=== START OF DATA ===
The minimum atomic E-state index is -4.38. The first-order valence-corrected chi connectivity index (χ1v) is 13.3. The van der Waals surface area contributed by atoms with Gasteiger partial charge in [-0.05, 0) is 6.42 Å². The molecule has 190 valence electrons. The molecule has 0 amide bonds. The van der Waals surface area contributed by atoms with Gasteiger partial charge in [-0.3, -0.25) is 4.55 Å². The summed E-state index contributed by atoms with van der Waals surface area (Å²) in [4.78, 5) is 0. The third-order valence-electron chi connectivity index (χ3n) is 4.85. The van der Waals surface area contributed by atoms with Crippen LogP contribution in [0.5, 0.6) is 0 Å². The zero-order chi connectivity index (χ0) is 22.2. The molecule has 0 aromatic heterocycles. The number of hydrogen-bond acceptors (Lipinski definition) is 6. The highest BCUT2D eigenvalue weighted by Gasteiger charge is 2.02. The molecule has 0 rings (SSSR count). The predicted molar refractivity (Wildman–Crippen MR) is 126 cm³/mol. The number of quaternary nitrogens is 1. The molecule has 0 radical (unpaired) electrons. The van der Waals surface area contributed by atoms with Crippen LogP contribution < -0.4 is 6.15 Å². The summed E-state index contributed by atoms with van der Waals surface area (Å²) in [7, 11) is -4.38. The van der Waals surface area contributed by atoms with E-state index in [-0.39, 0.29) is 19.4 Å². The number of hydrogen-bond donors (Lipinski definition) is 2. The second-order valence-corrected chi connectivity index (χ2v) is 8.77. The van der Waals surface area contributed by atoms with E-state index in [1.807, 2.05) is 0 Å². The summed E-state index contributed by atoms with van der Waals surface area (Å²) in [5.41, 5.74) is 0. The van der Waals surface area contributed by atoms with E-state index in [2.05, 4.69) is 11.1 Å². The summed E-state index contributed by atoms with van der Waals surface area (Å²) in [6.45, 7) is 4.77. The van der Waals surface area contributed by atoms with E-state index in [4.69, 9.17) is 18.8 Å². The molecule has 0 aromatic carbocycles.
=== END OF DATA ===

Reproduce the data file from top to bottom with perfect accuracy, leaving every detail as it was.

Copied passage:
The minimum atomic E-state index is -4.38. The first-order valence-corrected chi connectivity index (χ1v) is 13.3. The van der Waals surface area contributed by atoms with Gasteiger partial charge in [-0.05, 0) is 6.42 Å². The molecule has 190 valence electrons. The molecule has 0 amide bonds. The van der Waals surface area contributed by atoms with Gasteiger partial charge in [-0.3, -0.25) is 4.55 Å². The summed E-state index contributed by atoms with van der Waals surface area (Å²) in [4.78, 5) is 0. The third-order valence-electron chi connectivity index (χ3n) is 4.85. The van der Waals surface area contributed by atoms with Crippen LogP contribution in [0.5, 0.6) is 0 Å². The zero-order chi connectivity index (χ0) is 22.2. The molecule has 0 aromatic heterocycles. The number of hydrogen-bond acceptors (Lipinski definition) is 6. The highest BCUT2D eigenvalue weighted by Gasteiger charge is 2.02. The molecule has 0 rings (SSSR count). The predicted molar refractivity (Wildman–Crippen MR) is 126 cm³/mol. The number of quaternary nitrogens is 1. The molecule has 0 radical (unpaired) electrons. The van der Waals surface area contributed by atoms with Crippen LogP contribution < -0.4 is 6.15 Å². The summed E-state index contributed by atoms with van der Waals surface area (Å²) in [7, 11) is -4.38. The van der Waals surface area contributed by atoms with E-state index in [-0.39, 0.29) is 19.4 Å². The number of hydrogen-bond donors (Lipinski definition) is 2. The second-order valence-corrected chi connectivity index (χ2v) is 8.77. The van der Waals surface area contributed by atoms with E-state index in [1.807, 2.05) is 0 Å². The summed E-state index contributed by atoms with van der Waals surface area (Å²) in [5.41, 5.74) is 0. The van der Waals surface area contributed by atoms with E-state index in [2.05, 4.69) is 11.1 Å². The summed E-state index contributed by atoms with van der Waals surface area (Å²) in [6.45, 7) is 4.77. The van der Waals surface area contributed by atoms with E-state index in [4.69, 9.17) is 18.8 Å². The molecule has 0 aromatic carbocycles.